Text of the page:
Provenge claims to be aimed at PAP, but uses neither of these two natural mechanisms, and has no explanation as to whatever it thinks it is doing. Plus, your blood has levels of PAP that can be measured, and are measured. I don't know of anyone who wants to get rid of PAP in the blood, yet it also seems to me that that would be the first target of an recruited immune response. Bloodlevels of PAP should drop to zero. The real target of course is the cell with PAP expressed on its membrane, thinking that these must be prostate cancer cells. Is that in fact true? Are they, and are they being targeted by the immune system post treatment? Dendrion is very far from making that claim or that case.

Regarding a PSA response:

In a 2000 Phase I/II study [1]:

"Three patients had a more than 50% decline in prostate-specific antigen (PSA) level, and another three patients had 25% to 49% decreases in PSA."

From a 2004 paper [2]:

"Two patients exhibited a transient 25-50% decrease in prostate-specific antigen (PSA). For a third patient, PSA dropped from 221 ng/ml at baseline to undetectable levels by week 24 and has remained so for more than 4 years."

From 2005 [3]:

"Thirteen of 18 patients demonstrated an increase in PSA doubling time (PSADT), with a median increase of 62% (4.9 months before treatment vs. 7.9 months after treatment"

From a Phase III trial paper (2009) [4]:

"Of the 147 patients in the sipuleucel-T arms, 5 patients had a PSA reduction of ≥50% confirmed on a second occasion at least 4 weeks later, and an additional 2 patients had confirmed PSA reduction of ≥25%, for an overall PSA response rate of 4.8%. None of the 78 patients on the placebo arms had confirmed PSA reductions of 25% or more. The PSA response rate may be underestimated, as PSAs were only collected at baseline, Week 16, and then every 16 weeks thereafter until disease progression, and only 26% of patients had ≥2 PSA values at least 4 weeks apart."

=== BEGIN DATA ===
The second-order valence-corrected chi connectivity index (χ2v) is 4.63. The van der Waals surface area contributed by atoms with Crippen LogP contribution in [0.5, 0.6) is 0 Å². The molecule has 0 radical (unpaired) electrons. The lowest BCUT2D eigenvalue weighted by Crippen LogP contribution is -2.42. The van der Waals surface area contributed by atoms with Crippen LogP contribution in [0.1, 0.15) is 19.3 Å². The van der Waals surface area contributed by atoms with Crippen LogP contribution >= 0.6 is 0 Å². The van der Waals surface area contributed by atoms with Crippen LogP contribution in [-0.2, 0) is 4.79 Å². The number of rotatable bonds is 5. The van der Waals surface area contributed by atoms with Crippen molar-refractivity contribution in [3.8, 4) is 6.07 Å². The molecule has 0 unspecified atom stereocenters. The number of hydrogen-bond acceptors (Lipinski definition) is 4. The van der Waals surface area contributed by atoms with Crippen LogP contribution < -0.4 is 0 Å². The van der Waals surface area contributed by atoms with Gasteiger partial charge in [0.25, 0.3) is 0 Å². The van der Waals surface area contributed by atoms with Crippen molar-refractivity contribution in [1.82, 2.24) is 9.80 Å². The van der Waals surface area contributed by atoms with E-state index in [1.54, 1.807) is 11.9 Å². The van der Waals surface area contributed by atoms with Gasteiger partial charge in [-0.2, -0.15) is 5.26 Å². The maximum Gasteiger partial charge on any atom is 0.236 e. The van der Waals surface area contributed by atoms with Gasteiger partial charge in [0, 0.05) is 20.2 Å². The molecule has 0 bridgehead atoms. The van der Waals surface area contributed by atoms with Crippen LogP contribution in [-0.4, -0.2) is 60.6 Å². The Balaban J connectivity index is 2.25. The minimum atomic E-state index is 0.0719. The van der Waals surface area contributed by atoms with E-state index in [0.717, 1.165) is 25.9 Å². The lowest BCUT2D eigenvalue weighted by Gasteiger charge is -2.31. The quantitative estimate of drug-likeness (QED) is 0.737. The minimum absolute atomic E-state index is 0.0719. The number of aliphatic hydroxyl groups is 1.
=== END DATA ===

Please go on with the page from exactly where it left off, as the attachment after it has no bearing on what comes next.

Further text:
Also from [4]:

"In a randomized phase 3 study, D9901, sipuleucel-T treatment has previously been shown to provide a survival benefit as well as a trend toward a delay in time to disease progression in men with metastatic AIPC. A second randomized phase 3 study, D9902A, demonstrated a trend toward improved overall survival. The lack of statistical significance and a smaller observed treatment effect for overall survival in D9902A may have been in part attributable to the smaller sample size; the trial was stopped early and resulted in 26% fewer death events than D9901. In addition, baseline prognostic factors in D9902A were less well balanced than in D9901. After adjustment for baseline prognostic factors, the survival treatment effect in D9902A was comparable to that observed in D9901.